In the land of TolerateAll, the outlaw is the realist critic. Civil order is maintained by quelling all disagreements over beauty with a few simple, and widely accepted, cultural manners. Should someone voice his view that a particular song, poem, book or other work of art is beautiful or ugly, better or worse, useful or useless, he needs to issue at least three disclaimers:
1. The critic must be quick to point out that his criticism is purely his own, and might have no relevance outside his own mind. (We are tempted to ask him why he opened his mouth and voiced his criticism to other humans, if it has no relevance to them, but we politely remain mum on this wrinkle in the logic.)
2. The critic must admit that one subjective judgment is neither truer nor better than another, for all judgments simply represent a person’s preference, or even his psychological state of mind. (We are tempted to ask him if his mother is as ugly as he is, to see if he is willing to practically apply this tolerant acceptance of all personal judgments, but we suspect he is not, and prefer discussions that end without grievous bodily harm).
3. The critic must demurely agree that those who disagree with him “have a point”, and send them away content that they have in no way been wrong in their judgments. (We are tempted to ask if one plus one can equal both two and three, to see if he understands the law of non-contradiction, but we do not. We know he is simply a law-abiding citizen.)
If this simple etiquette is adhered to, then sweet peace and good-natured harmony will prevail in TolerateAll, and the happy citizens will dwell content in the knowledge that truth, goodness and beauty are simply states of mind, except for this truth, which is absolute for all men everywhere.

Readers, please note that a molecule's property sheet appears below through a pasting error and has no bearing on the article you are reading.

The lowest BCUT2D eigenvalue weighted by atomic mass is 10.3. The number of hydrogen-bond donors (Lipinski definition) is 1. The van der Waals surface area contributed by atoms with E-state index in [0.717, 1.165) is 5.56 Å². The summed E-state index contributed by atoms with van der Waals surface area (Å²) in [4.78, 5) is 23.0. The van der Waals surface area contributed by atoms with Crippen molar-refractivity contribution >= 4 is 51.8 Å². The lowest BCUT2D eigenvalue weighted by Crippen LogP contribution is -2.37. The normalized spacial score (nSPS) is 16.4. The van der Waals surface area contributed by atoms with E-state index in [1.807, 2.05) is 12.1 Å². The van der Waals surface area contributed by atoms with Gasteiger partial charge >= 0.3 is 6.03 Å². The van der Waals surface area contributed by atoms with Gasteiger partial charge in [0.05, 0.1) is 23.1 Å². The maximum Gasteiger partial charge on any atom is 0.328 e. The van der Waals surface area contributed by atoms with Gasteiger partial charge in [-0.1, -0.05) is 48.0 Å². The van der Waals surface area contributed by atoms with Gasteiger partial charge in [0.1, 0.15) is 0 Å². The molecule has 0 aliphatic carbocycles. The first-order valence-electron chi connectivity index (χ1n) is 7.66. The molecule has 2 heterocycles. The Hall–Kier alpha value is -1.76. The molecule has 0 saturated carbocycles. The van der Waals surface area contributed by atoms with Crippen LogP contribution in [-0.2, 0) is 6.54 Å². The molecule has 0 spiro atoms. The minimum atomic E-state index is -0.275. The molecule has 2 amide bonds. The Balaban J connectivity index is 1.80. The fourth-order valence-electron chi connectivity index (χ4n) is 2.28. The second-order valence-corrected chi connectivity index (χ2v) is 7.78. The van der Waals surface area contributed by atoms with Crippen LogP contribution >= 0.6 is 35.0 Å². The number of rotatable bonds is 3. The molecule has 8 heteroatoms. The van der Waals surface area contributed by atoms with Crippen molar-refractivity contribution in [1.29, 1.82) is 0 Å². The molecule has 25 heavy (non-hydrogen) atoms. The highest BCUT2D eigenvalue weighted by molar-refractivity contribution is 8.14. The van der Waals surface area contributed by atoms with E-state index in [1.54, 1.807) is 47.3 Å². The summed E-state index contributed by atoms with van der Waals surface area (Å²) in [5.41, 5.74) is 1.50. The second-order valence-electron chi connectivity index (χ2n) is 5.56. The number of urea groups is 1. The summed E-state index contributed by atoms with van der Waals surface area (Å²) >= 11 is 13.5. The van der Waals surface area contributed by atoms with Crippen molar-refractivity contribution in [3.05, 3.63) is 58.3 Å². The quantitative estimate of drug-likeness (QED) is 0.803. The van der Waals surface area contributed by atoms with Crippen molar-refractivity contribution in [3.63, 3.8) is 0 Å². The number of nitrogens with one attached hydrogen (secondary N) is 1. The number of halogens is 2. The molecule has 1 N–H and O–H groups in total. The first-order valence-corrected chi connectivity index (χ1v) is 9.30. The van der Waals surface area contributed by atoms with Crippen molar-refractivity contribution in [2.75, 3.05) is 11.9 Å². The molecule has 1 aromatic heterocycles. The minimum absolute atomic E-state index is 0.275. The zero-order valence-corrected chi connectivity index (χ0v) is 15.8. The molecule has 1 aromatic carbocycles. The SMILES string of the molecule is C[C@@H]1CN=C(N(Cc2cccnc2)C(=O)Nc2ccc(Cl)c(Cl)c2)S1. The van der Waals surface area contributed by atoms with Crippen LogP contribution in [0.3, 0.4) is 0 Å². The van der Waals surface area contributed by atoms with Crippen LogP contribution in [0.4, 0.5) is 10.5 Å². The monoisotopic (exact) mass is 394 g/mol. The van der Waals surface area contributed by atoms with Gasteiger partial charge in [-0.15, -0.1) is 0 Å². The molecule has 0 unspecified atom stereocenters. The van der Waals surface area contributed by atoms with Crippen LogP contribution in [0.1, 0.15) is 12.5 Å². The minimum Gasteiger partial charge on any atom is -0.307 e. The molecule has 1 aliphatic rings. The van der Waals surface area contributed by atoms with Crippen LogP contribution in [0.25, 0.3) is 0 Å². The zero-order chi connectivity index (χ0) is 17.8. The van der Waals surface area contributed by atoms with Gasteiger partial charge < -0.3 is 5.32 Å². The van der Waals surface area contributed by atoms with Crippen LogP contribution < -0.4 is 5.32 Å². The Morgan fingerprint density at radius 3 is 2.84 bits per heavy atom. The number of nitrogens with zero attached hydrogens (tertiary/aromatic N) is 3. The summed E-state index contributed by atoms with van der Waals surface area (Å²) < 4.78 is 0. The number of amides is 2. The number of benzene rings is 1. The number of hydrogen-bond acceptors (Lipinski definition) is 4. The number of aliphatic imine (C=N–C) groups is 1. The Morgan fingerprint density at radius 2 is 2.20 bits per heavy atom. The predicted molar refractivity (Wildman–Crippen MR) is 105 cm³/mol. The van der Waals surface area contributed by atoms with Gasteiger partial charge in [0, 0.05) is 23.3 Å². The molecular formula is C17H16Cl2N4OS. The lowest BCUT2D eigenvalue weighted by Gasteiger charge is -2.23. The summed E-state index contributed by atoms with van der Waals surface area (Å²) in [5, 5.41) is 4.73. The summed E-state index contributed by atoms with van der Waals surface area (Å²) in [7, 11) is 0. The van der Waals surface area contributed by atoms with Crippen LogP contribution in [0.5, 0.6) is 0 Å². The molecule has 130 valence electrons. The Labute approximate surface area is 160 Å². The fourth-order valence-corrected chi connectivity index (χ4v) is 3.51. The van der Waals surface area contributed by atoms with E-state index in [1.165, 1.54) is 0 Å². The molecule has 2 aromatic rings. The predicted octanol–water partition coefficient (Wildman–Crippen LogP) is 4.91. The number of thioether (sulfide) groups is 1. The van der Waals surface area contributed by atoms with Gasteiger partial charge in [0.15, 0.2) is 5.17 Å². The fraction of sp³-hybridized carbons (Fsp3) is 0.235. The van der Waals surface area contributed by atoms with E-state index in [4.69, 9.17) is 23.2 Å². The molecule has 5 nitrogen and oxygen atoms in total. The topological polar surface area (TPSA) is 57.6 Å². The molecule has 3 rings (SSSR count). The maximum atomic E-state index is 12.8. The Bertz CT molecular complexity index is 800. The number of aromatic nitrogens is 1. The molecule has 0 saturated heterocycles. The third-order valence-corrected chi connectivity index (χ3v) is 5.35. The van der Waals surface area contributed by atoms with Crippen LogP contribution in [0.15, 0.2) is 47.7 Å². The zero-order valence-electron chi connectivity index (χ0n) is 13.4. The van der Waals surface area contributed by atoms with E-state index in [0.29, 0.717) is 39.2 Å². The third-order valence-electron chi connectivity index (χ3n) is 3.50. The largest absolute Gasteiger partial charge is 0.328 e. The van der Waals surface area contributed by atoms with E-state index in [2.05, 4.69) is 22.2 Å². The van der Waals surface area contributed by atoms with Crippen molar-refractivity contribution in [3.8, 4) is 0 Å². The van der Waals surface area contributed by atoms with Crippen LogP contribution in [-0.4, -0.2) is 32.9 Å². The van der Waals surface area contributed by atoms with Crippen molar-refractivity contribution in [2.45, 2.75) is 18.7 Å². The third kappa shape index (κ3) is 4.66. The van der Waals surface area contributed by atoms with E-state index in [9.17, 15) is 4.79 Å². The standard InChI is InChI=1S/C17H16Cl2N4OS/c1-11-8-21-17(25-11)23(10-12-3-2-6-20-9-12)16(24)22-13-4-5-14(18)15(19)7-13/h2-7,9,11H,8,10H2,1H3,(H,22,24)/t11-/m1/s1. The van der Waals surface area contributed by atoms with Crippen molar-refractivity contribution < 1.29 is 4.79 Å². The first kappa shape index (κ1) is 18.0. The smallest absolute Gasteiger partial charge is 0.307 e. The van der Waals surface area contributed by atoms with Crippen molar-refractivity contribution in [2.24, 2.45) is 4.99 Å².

Here and there, some upstarts have not learned their manners, and think truth, goodness, and beauty can be evaluated and judged, and such judgments can be true. One such upstart was Abraham Kaplan, former professor of philosophy at the University of Michigan. Kaplan’s article, The Aesthetics of the Popular Arts, should be read by every Christian leader and Christian serious about restoring biblical worship. Kaplan’s article considers the popular arts from the perspective of form, evoked emotion, and effect. Kaplan gives compelling reasons for seeing pop music (or painting, verse, film, literature) as immature, stereotyped, and sentimental.
The worship battle of the day is falsely caricatured as high versus low worship, traditional versus contemporary, or hymns versus choruses. With these categories setting the direction, debate gallops off at a frightening pace, only in completely futile and fruitless directions. The battle of the day is between real art and its opposite. Whether the music or poetry comes from 1613 or 2013, whether it be an iambic hymn or a folksy ballad, whether the songs be short or long, fast or slow, ornate or simple, these are not the true matters of contention. Regardless of age, length, or relative accessibility, the question to ask in evaluating something intended for worship is, is this real art? That is, can it sustain the weight of contemplating the transcendent? Can it do justice to the depth of the tragedy of human experience, or open up vistas of thought beyond a man’s nursed prejudices? Can it provide finely nuanced expressions of human affections, honing and shaping those of the receptive? Can it take a man out of his narcissism, and confront him with reality as it is, or as it might be?
Kaplan contends that popular art, as he defines it, cannot. If he is correct, then popular art can hardly be an adequate vehicle for worship. The themes considered and pondered in worship are the weightiest and most significant in human experience. We need nothing less than serious and real art for this endeavor. If popular art trivializes the human condition, sentimentalizes our own experiences, and turns profound truths into mind-numbing clichés , then popular art must be the enemy of serious worship. In this series, we will examine some of Kaplan’s thoughts, with some examples to consider.